Mizzou Sleep Research Lab
The Mizzou Sleep Research Lab investigates the mechanisms underlying normal and pathological sleep, the link between sleep and cognition, the daily variability inherent in sleep and sleep-related behaviors and the efficacy and effectiveness of cognitive-behavioral interventions to treat insomnia in diverse populations.
Predicting and controlling aggression on the part of psychiatric inpatients
This research program is currently underway at the State Hospital at Fulton, where the department operates a forensic fellowship program. The Fulton campus includes a 200-bed, maximum-security forensic hospital, the only one of its kind in Missouri.
Niels Beck, PhD, coordinates this effort and. Studies are being conducted that involve abstracting data from hospital records of highly assaultive patients, including seclusion/restraint records, and tracking the types of medications used to control these behaviors. The goal is to develop medication algorithms for the management of aggressive behavior.
Additional investigations are underway that examine differences in staff/patient interactional patterns in highly assaultive vs. non-assaultive patient samples, the frequency of abuse and neglect in the family histories of these patient groups and a genetic study that targets several polymorphisms of genes thought to play a role in the development of hyper-emotionality and aggressive behavior. Residents in the second and fourth years, as well as forensic fellows, have an opportunity to work with Beck on these projects.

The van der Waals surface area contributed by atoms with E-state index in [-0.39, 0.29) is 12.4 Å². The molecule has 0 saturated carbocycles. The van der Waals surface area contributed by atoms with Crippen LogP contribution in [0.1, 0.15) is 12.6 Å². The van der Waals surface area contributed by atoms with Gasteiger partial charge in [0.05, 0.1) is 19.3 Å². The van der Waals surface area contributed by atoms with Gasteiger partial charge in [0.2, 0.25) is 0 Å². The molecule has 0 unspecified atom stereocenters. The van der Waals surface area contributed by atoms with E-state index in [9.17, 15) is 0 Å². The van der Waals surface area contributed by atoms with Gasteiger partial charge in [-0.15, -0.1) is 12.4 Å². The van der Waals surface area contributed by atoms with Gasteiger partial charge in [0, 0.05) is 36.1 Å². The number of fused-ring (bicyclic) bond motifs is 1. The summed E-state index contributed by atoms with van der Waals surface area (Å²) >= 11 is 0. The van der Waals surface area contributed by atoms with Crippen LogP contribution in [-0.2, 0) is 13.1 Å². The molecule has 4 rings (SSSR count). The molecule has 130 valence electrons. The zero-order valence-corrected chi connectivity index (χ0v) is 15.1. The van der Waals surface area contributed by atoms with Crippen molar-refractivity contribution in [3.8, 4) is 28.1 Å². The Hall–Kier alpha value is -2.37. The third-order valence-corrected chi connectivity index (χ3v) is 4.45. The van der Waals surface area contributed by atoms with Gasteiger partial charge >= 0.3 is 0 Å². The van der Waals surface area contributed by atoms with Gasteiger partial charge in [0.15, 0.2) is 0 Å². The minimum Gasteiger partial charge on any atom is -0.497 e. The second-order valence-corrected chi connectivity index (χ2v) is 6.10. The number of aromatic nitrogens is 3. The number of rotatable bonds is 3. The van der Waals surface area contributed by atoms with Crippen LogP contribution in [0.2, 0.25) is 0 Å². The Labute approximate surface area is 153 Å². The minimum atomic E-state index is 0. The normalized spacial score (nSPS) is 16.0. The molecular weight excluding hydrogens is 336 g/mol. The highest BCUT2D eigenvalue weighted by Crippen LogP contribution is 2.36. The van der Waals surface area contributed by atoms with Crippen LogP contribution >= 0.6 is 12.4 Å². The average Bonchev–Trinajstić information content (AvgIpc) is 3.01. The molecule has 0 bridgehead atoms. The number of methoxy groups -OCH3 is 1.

Studies of Recidivism and Length of Stay (LOS) in Acute Psychiatric Hospitals
Howard Houghton, MD, focuses on the patient population at the Missouri University Psychiatric Center (MUPC), a 60-bed inpatient facility owned and operated by University of Missouri Health and staffed by Department of Psychiatry faculty.
Current work on LOS involves several samples of patients hospitalized at MUPC and uses multivariate statistical modeling methods to help staff predict patient LOS and recidivism. In this regard, data are being collected from patient medical and outpatient service records, abstracting data regarding patient demographic characteristics, diagnosis and various circumstances surrounding the reason for admission.
Future studies are planned in this area that will involve tracking patient attendance in outpatient treatment settings, emergency room visits and other proxy measures of adjustment following discharge.